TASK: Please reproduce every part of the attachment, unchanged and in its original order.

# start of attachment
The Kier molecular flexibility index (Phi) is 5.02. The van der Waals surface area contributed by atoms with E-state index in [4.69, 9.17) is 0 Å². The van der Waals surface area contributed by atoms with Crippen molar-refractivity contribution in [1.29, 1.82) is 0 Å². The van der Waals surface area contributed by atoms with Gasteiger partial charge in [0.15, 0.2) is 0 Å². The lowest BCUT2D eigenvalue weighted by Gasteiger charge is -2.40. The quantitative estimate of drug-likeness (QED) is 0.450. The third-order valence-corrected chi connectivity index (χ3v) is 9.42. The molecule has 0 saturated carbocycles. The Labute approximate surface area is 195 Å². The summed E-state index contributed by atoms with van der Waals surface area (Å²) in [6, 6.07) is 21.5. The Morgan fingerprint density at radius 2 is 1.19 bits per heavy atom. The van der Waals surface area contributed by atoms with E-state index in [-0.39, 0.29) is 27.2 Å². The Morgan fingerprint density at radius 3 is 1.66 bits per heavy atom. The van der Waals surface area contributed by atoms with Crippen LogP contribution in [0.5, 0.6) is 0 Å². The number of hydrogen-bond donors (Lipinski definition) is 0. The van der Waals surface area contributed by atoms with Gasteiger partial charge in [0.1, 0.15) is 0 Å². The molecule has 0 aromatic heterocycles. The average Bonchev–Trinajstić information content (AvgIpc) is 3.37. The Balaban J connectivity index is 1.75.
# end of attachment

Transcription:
The Kier molecular flexibility index (Phi) is 5.02. The van der Waals surface area contributed by atoms with E-state index in [4.69, 9.17) is 0 Å². The van der Waals surface area contributed by atoms with Crippen molar-refractivity contribution in [1.29, 1.82) is 0 Å². The van der Waals surface area contributed by atoms with Gasteiger partial charge in [0.15, 0.2) is 0 Å². The lowest BCUT2D eigenvalue weighted by Gasteiger charge is -2.40. The quantitative estimate of drug-likeness (QED) is 0.450. The third-order valence-corrected chi connectivity index (χ3v) is 9.42. The molecule has 0 saturated carbocycles. The Labute approximate surface area is 195 Å². The summed E-state index contributed by atoms with van der Waals surface area (Å²) in [6, 6.07) is 21.5. The Morgan fingerprint density at radius 2 is 1.19 bits per heavy atom. The van der Waals surface area contributed by atoms with E-state index in [-0.39, 0.29) is 27.2 Å². The Morgan fingerprint density at radius 3 is 1.66 bits per heavy atom. The van der Waals surface area contributed by atoms with Crippen LogP contribution in [0.5, 0.6) is 0 Å². The number of hydrogen-bond donors (Lipinski definition) is 0. The van der Waals surface area contributed by atoms with Gasteiger partial charge in [0.1, 0.15) is 0 Å². The molecule has 0 aromatic heterocycles. The average Bonchev–Trinajstić information content (AvgIpc) is 3.37. The Balaban J connectivity index is 1.75.